The town is delightfully situated on the banks of the Kennett, upon the northern verge of the forest of Savernake, and on the north of it are open downs; it consists principally of one long street, running from east to west, which is paved, and lighted with gas. The older houses are constructed of wood, and ornamented in front with curious carved work; the more modern are of stone and brick. On the north side of the chief street is a piazza projecting in front of the houses, serving for a promenade in wet weather; and at its eastern extremity is a market-house, erected on the site of a former one, by the corporation, in 1790. The inhabitants are well supplied with water. The trade is mainly in corn, coal, malt, bacon, and butter and cheese, of which two last articles vast quantities are sent every week to London; and some advantages arise from the situation of the town on a great thoroughfare. The markets are on Wednesday and Saturday; the former is for vegetables, and the latter, which is considerable, has long been celebrated for its extensive supply of grain, cheese, butchers' meat, &c. Fairs are held on July 11th, for horses and wool; Aug. 22nd, for lambs, horses, and cows; and Nov. 23rd, for sheep, horses, and cows. Marlborough, which is a borough by prescription, received its first existing charter from King John, in 1205, and others from Henry III., in the 13th and 30th years of his reign, which were confirmed by several succeeding kings. In 1577, Queen Elizabeth bestowed a charter, under which the town was governed until 1836, when the corporation was made to consist of a mayor, four aldermen, and twelve councillors; the mayor and late mayor are justices of the peace, the county magistrates having concurrent jurisdiction. The privilege of sending members to parliament has been exercised ever since the 23rd of Edward I.: the right of election was, by the act of the 2nd of William IV., cap. 45, extended to the £10 householders of the old borough (containing 211 acres) and the parish of Preshute, which together constitute the new borough, and comprise 3983 acres: the mayor is returning officer. Courts leet are held by the corporation; and the King's court, for the recovery of debts to any amount, takes place every three weeks, under the charter of John. The powers of the county debt-court of Marlborough, established in 1847, extend over the registration-districts of Marlborough and Pewsey. The county bridewell and house of correction was erected in 1787.
Marlborough comprises the parishes of St. Mary the Virgin, containing 1871 inhabitants, and St. Peter and St. Paul, containing 1520; the whole divided into five wards. The living of St. Mary's is a discharged vicarage, valued in the king's books at £10. 9. 4.; net income, £100; patron, the Bishop of Salisbury. The church, a neat edifice of stone, with a Norman doorway, sustained considerable damage during the civil war, in 1641; having undergone substantial repair, and been repewed and beautified, it was re-opened for divine service in October, 1844. The living of the parish of St. Peter and St. Paul is a discharged rectory, valued at £12; net income, £130; patron and impropriator, the Bishop. The church, which stands at the western extremity of the main street, has a lofty square tower with battlements and pinnacles. There are places of worship for Independents and Wesleyans. The free grammar school was founded, and endowed with the revenue of the dissolved hospital of St. John, by grant of Edward VI.; the income is about £180 per annum, and the scholars share, with those of the free schools of Manchester and Hereford, in certain exhibitions at Brasenose College, Oxford, and certain scholarships at St. John's College, Cambridge, founded by Sarah, Duchess of Somerset, in 1679. Marlborough College, or School, for the education of the sons of the clergy and others, was formally opened in August, 1843, by the bishop of the diocese, in the presence of the Marquess of Ailesbury, the mayor and corporation, and several distinguished members of the school-council. The prominent design is, to provide the clergy of the country with the means of classical instruction for their children at a more moderate rate than is charged in the great public schools. The number of pupils at present is limited to 200, of whom two-thirds are sons of clergymen, and one-third sons of laymen; but it is the intention of the council to admit 500 pupils so soon as their funds enable them to enlarge their plan. The fine mansion of the former dukes of Somerset, known of late years as the Castle hotel, was, together with extensive new buildings, fitted up for the establishment. The foundation stone of a chapel within the precincts of the college, was laid by the bishop; the edifice has just been completed, and is a pretty specimen of the early English style. The poor-law union comprises fourteen parishes or places, containing a population of 9234. The monastic institutions here were, a Gilbertine priory dedicated to St. Margaret, founded in the reign of John, and the revenue of which, at the Dissolution, was £38. 19. 2.; a convent of White friars, established in 1316, by the merchants of the town; St. John's Hospital, founded in the reign of Henry II.; and St. Thomas', founded in that of Henry III., and annexed to the priory of St. Margaret in the reign of Richard II. A chapel and other portions of the priory were standing a few years since.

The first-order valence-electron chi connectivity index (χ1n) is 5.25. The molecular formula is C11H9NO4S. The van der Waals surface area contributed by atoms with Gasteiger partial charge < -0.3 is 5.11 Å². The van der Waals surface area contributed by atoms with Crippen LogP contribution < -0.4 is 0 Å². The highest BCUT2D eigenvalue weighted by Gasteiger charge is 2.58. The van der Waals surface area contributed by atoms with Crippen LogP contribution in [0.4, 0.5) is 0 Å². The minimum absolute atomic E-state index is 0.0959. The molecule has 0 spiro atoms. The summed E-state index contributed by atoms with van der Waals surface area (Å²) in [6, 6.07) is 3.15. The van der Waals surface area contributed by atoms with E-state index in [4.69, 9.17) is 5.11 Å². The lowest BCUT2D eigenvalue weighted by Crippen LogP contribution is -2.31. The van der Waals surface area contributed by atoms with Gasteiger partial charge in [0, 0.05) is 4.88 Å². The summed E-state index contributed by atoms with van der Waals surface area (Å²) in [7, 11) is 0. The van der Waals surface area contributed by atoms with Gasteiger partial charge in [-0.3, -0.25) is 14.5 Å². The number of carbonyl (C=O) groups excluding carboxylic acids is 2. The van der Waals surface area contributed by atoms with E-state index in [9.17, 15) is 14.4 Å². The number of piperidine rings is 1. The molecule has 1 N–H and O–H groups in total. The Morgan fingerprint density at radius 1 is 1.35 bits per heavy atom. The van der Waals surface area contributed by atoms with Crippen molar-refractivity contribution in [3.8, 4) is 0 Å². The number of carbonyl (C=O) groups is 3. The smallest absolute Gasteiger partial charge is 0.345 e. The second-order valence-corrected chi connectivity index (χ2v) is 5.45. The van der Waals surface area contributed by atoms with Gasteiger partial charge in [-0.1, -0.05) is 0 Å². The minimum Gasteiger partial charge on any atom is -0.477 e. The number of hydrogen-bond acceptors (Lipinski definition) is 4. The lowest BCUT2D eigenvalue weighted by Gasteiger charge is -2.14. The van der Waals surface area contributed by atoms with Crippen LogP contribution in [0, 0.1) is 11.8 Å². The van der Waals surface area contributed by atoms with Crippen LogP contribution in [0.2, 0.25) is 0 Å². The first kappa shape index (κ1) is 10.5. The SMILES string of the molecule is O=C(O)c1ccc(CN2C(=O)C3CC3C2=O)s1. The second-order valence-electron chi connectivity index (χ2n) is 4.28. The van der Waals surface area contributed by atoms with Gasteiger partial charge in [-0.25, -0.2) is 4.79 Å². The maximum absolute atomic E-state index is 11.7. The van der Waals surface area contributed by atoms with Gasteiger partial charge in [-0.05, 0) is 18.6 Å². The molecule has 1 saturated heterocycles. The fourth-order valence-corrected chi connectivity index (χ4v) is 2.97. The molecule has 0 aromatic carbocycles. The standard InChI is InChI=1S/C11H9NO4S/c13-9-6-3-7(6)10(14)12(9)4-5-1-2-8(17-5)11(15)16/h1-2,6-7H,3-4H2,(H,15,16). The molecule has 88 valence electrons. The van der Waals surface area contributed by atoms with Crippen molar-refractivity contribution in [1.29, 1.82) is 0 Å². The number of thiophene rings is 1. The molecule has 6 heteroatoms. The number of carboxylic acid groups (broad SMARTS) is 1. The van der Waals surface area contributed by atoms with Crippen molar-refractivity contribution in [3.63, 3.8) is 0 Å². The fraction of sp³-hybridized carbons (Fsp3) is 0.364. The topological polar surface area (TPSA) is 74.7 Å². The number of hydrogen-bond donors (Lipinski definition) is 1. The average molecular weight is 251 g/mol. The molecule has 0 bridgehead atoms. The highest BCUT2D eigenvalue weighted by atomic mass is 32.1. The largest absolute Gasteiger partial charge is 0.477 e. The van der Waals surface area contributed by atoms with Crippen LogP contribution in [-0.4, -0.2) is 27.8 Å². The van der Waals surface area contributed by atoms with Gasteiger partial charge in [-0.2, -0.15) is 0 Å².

Among the distinguished natives of the town the following may be specified: Henry of Marlborough, an English historian of the fourteenth century; Sir Michael Foster, an eminent lawyer, and one of the judges of the court of king's bench, born in 1689; Walter Harte, poet and historian, who died in 1773; Dr. Sacheverell, of political celebrity, born in 1672, during the incumbency of his father, in the parish of St. Peter and St. Paul; and John Hughes, a poet, and one of the writers in the Spectator, born in 1677. Marlborough confers the title of Duke on the family of Spencer-Churchill.